Some children have difficulty transitioning from the only-child life to the older sibling life. Babies have a way of requiring some of the attention that the newly-minted older sibling may have become accustomed to receiving. Noses Out of Joint, a short poem in the January 27, 1880 edition of the nineteenth century children’s magazine, Harper’s Young People, took an interesting approach to the phenomenon. The poem begins with an illustration of a young girl with a kitten on her lap scolding an adult cat sitting on the ground looking at her expectantly. We learn in the poem that the girl had recently dealt with her parents’ attention being directed toward her new little brother. The girl determines that the adult cat was jealous of the attention that she was giving to the new kitten. Drawing upon her wealth of older sibling experience, the girl delivers a lecture in verse to the adult cat about the new situation. I reprint the poem below with its original accompanying illustration, just as it appeared in Harper’s Young People. Note that Harper’s did not list an author for the poem.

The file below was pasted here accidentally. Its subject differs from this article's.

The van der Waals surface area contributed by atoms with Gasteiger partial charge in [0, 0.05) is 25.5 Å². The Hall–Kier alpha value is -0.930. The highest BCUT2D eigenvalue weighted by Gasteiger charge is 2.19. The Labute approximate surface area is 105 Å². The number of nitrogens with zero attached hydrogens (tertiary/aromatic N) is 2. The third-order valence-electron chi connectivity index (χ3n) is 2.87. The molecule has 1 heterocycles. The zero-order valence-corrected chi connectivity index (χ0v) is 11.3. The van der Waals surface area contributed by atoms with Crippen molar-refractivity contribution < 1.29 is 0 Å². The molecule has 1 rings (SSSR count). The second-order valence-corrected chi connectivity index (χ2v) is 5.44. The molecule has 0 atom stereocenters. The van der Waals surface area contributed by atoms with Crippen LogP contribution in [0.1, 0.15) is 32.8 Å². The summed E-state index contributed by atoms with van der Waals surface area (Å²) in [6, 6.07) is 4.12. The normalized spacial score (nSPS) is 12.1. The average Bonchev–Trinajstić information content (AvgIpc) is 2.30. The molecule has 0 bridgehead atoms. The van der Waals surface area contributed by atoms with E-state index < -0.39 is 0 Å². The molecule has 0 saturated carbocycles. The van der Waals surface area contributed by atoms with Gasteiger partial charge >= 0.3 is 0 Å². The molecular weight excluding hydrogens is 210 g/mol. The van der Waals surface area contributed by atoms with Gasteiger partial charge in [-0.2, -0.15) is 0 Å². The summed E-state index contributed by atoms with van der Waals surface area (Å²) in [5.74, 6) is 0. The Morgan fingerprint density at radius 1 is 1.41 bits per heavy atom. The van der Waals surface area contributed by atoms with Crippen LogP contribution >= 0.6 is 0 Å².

Reprinting “NOSES OUT OF JOINT”
You needn't cry and look so sad; I love you, pussy dear, the same— I truly do—as I loved you Before this cunning kitty came; But things are changed a little now, You know, and 'cause he's very small, I've got to 'tend the most to him. Your nose is out of joint, that's all. Don't you remember that cold day They left me hours and hours in bed, And when nurse came for me at last, "your nose is out of joint," she said, "A baby's come to like with us?" Well, then, that's what's the matter now; You might have known how it would be— Oh dear, my head! Please don't me-ow, Or I must send you out the room; Nice little girls don't make a noise.